board and staff
STANLEY ARONOWITZ is Distinguished Professor of Sociology at CUNY Graduate Center, where he is Director of The Center for the Study of Culture, Technology and Work. He has taught at Staten Island Community College, University of California-Irvine, University of Paris, Columbia University, and University of Wisconsin. After working in metalworking factories in New York and New Jersey, Aronowitz became a union organizer for the Oil, Chemical and Atomic Workers' Union. He is Founding Editor of Social Text and Situations, was Book Review Editor of Social Policy, and serves on the Editorial Board of Ethnography; Cultural Critique. He has authored and edited 23 books, including False Promises (1973), Science as Power (1988), Roll Over Beethoven (1993), How Class Works (2003), Just Around the Corner: The Paradox of the Jobless Recovery (2005) and Left Turn: Forging a New Political Future (2006). He edited and wrote the introduction for a 4-volume critical reception of C.Wright Mills (2004), and is currently writing a biography of Mills.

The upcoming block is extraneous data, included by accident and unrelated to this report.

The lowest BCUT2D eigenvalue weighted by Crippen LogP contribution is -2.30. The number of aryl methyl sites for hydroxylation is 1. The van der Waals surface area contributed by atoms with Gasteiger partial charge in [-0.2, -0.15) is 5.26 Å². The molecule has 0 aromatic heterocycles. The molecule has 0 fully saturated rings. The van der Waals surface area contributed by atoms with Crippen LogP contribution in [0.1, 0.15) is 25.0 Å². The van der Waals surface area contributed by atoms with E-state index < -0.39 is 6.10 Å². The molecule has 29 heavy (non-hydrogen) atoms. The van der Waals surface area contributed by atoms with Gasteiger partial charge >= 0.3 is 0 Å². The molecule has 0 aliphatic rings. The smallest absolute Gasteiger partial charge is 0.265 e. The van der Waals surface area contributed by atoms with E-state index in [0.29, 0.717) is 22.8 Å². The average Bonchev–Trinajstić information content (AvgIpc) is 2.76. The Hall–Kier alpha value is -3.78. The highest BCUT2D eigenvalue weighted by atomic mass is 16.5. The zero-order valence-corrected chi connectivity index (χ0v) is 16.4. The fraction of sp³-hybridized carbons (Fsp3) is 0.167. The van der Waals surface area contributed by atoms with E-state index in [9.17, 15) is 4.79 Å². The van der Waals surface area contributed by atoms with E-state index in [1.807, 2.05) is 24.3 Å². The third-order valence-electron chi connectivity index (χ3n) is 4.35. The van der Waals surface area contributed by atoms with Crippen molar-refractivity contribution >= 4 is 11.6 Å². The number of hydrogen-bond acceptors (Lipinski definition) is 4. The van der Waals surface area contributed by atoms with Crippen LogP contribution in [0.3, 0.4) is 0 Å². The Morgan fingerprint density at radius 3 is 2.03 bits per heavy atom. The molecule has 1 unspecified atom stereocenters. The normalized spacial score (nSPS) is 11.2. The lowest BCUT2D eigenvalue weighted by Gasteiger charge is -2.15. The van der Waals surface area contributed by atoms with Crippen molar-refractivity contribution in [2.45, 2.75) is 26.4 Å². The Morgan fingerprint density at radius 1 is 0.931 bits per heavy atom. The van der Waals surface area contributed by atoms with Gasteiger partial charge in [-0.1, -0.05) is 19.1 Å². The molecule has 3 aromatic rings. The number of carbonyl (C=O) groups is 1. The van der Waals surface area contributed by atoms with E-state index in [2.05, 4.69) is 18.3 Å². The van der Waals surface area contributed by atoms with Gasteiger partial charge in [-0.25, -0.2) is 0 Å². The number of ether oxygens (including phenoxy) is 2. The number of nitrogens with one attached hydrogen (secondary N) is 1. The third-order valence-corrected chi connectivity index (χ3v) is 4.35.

RODERICK BUSH is an associate professor of Sociology at St. John's University in New York City. He is a recent Ph.D. after many years in the movement for Black liberation and social change. In 1984 he published an edited volume, The New Black Vote: Politics and Power in Four American Cities. This was followed by We Are Not What We Seem: Black Nationalism and Class Struggle in the American Century, New York University Press, (1999) and The End of White World Supremacy: Black Internationalism and the Problem of the Color Line (Temple University Press, 2009). He is currently working with Melanie E.L. Bush on a book entitled Tensions in the “American” Dream: The Imperial Nation Confronts the Liberation of Nations to be published by Temple University Press in 2010. He has been a member of the Movement for African American Unity, the Congress of African People, the Student Organization for Black Unity/Youth Organization for Black Unity, the African Liberation Support Committee, the Revolutionary Workers League (M-L), and the Black Radical Congress.
ERIC CANEPA was Director of the Socialist Scholars Conference and then of Left Forum from 2001 until 2006. He was Coordinator of “Manifestivity,” the commemoration of the 150th anniversary of the Communist Manifesto held in New York City in 1998. He has published several articles on left politics within East Germany. As a musician, he has been artistic director of Spazio Musica Antica in Florence, Italy and has played numerous concerts on harpsichord in the U.S., Belgium, Germany, and Italy. His musicological work has focused on problems of rhythm in 12th - 14th-century music as well as the strategies through which medieval music theory legitimized new practices. He now resides in Florence, Italy.